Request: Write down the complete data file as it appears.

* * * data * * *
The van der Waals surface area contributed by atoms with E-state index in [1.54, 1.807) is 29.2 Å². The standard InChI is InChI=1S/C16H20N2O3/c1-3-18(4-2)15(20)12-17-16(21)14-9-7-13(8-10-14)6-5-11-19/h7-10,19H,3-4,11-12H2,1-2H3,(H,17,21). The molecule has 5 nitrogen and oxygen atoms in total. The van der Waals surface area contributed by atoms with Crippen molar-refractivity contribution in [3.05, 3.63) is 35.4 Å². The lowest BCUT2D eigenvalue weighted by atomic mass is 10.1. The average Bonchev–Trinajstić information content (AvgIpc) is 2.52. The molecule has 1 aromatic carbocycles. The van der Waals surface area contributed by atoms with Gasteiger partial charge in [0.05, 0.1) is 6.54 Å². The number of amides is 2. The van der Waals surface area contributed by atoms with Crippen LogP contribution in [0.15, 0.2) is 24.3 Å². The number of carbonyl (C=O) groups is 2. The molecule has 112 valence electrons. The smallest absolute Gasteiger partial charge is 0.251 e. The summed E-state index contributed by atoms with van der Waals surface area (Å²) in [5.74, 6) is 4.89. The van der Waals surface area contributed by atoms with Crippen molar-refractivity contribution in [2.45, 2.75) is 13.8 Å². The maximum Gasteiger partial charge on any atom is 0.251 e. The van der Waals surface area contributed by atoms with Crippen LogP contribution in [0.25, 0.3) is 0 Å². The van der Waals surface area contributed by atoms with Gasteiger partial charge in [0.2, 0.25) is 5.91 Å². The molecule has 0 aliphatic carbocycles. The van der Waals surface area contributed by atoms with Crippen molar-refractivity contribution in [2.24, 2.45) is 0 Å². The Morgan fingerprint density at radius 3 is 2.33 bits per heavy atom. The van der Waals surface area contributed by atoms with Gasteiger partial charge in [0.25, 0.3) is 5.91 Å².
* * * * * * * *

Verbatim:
The van der Waals surface area contributed by atoms with E-state index in [1.54, 1.807) is 29.2 Å². The standard InChI is InChI=1S/C16H20N2O3/c1-3-18(4-2)15(20)12-17-16(21)14-9-7-13(8-10-14)6-5-11-19/h7-10,19H,3-4,11-12H2,1-2H3,(H,17,21). The molecule has 5 nitrogen and oxygen atoms in total. The van der Waals surface area contributed by atoms with Crippen molar-refractivity contribution in [3.05, 3.63) is 35.4 Å². The lowest BCUT2D eigenvalue weighted by atomic mass is 10.1. The average Bonchev–Trinajstić information content (AvgIpc) is 2.52. The molecule has 1 aromatic carbocycles. The van der Waals surface area contributed by atoms with Gasteiger partial charge in [0.05, 0.1) is 6.54 Å². The number of amides is 2. The van der Waals surface area contributed by atoms with Crippen LogP contribution in [0.15, 0.2) is 24.3 Å². The number of carbonyl (C=O) groups is 2. The molecule has 112 valence electrons. The smallest absolute Gasteiger partial charge is 0.251 e. The summed E-state index contributed by atoms with van der Waals surface area (Å²) in [5.74, 6) is 4.89. The van der Waals surface area contributed by atoms with Crippen molar-refractivity contribution in [2.45, 2.75) is 13.8 Å². The maximum Gasteiger partial charge on any atom is 0.251 e. The van der Waals surface area contributed by atoms with Crippen LogP contribution in [0.25, 0.3) is 0 Å². The van der Waals surface area contributed by atoms with Gasteiger partial charge in [0.2, 0.25) is 5.91 Å². The molecule has 0 aliphatic carbocycles. The van der Waals surface area contributed by atoms with Crippen molar-refractivity contribution in [2.24, 2.45) is 0 Å². The Morgan fingerprint density at radius 3 is 2.33 bits per heavy atom. The van der Waals surface area contributed by atoms with Gasteiger partial charge in [0.25, 0.3) is 5.91 Å².